Authors: Abhi Kantamneni, HVAC 2.0 Sr. Policy Advisor; Jeff Howard, HVAC Comfort Engineer; and Ted Kidd, HVAC 2.0 C.O.O
HRAI, a trade association of HVAC techs in Ontario Canada, released a report on the role HVAC contractors can play in whole-home residential energy retrofits. You can download the entire report here or read the executive summary here.
As a growing network of HVAC contractors with demonstrated success with tackling whole-home energy retrofits, we at HVAC2.0 read this report with great interest.
This blog post will highlight the many findings from this report that match with our own contractor network’s experiences with whole-home energy retrofits. The next blog-post will highlight how our HVAC2.0 sales process is helping our growing network of contractors address the barriers and issues similar to ones surfaced in this HRAI report.
Industry perceptions of barriers
The HRAI report highlights how industry leaders and policy experts' perceptions of HVAC contractors differs from HVAC contractors' own experiences, willingness and capacity to participate in the market for whole-home residential retrofits.
I remember watching Evita and chuckling when Antonio Banderas looks into the camera and declares that politics is “the art of the possible.” I understood it, but didn’t want to accept it. Nearly 30 years later I may have figured out how to accept it while still moving things forward. Perhaps this will help you in your work too.
Most of you should know that I am not one to settle for the status quo, nor is anyone around me. We like shaking things up, questioning everything, changing what’s possible, doing great work, and teaching others to do the same.
At the end of the day though, there’s a limit to how quickly we can move, and it’s important to think about that so we don’t try to do high minded things that are ultimately impossible today (but not tomorrow!) In other words, we need to look for the art of the possible if we want to change the status quo.
A friend recently pointed me to the MAYA Principle, which stands for Most Advanced Yet Acceptable. Raymond Loewy coined the term and is known as the father of industrial design. If you like a rounded design of the 30s, 40s, or 50s, the odds are pretty good he was behind it: from streamlined steam engines to Greyhound buses to Coke bottles, Loewy designed it.
Loewy talked a lot about creating designs that looked futuristic, but not too futuristic so that the masses would accept them. I call it “familiar with a twist.”
To that end, we just spent nearly a year working through BAD ASS HVAC which takes things that are very familiar to the HVAC industry and puts a twist on them. That twist provides far better comfort and air quality than a standard system that looks almost identical to BAD ASS HVAC with an untrained eye.
That familiarity seems to be the key - we all like futuristic things, but we all have some resistance to them at the same time. Some have A LOT of resistance to it, which we talked about recently looking at late adopters and laggards, but if that twist is applied well, most will not only accept it, but embrace it.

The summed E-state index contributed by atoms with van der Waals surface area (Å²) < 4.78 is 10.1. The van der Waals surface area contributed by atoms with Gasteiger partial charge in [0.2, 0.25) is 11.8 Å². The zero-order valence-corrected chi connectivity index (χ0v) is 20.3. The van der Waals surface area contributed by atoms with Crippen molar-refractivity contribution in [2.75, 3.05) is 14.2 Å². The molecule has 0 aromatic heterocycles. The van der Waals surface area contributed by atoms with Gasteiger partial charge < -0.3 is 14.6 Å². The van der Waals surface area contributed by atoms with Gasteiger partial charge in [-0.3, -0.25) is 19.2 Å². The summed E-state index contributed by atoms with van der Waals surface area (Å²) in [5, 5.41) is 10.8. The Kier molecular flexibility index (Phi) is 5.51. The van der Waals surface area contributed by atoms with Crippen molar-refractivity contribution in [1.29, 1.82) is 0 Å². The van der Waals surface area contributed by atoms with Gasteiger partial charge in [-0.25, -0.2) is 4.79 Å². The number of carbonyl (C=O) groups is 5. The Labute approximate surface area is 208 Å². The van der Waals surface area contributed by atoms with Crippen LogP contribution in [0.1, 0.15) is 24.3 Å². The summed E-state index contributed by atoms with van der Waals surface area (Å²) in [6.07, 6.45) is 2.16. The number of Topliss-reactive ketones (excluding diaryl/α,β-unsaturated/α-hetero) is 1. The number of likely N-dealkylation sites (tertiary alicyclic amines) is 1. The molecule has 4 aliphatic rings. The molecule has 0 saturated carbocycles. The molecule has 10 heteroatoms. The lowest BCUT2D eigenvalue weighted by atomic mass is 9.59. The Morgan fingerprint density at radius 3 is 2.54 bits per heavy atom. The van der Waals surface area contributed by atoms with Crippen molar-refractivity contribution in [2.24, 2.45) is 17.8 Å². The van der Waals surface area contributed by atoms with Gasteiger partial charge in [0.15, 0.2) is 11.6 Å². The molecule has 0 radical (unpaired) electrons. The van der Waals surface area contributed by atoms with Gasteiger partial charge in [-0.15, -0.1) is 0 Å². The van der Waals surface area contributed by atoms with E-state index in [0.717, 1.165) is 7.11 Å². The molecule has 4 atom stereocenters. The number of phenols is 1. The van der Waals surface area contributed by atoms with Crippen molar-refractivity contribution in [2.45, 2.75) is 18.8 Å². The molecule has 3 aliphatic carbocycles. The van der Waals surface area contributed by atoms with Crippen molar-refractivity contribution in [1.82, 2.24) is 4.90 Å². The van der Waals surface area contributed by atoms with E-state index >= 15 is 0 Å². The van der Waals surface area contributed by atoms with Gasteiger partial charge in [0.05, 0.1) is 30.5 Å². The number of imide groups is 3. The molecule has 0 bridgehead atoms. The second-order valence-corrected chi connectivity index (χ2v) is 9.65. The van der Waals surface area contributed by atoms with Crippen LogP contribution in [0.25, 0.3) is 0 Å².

Perhaps telling our own story of figuring out how to make our system MAYA will be helpful as you consider what it might look like in your life.
A Painful Metamorphosis
One of my catch phrases is that “half measures deliver quarter results”, typically thinking about air sealing an existing home - either do it right or don’t bother, otherwise you end up in the Gulf of Disappointment after chasing low hanging fruit.
Alas, in developing the HVAC 2.0 program we figured out that better residential indoor air quality, comfort, and electrification often involves a half measure: upgrading HVAC but not the building shell. Very strange for someone who until then had focused heavily on insulation and air sealing. I got called an HVAC guy by a Passive House friend a month back and it put me back on my heels a bit.
Our MAYA key was figuring out that by running a blower door test on a home and asking a bunch of questions (aka the HVAC 2.0 Comfort Consult) we could figure out if HVAC alone was likely to solve client problems. Our guys were used to doing dog and pony shows at free quotes, not getting paid for their time. With a Comfort Consult we gave them a path to get paid for their expertise while still offering a very basic free quote. That’s MAYA to many HVAC contractors.
Like I said, this was painful because we’d worked very hard to figure out a scalable process to sell and execute comprehensive performance retrofits. But in the end we’re finding that the market for those retrofits is likely no more than 100-200K homes in the US per year until something changes.
Instead we built that path in as the most advanced step in the HVAC 2.0 process. Anyone who wants one of those projects has access to them through an HVAC 2.0 contractor, which was our ultimate goal.
Getting from selling only complex projects to giving customers options of buying either simple or complex ones was a turn that has taken several years, and we owe that to our HVAC 2.0 early adopters, particularly Michael Housh.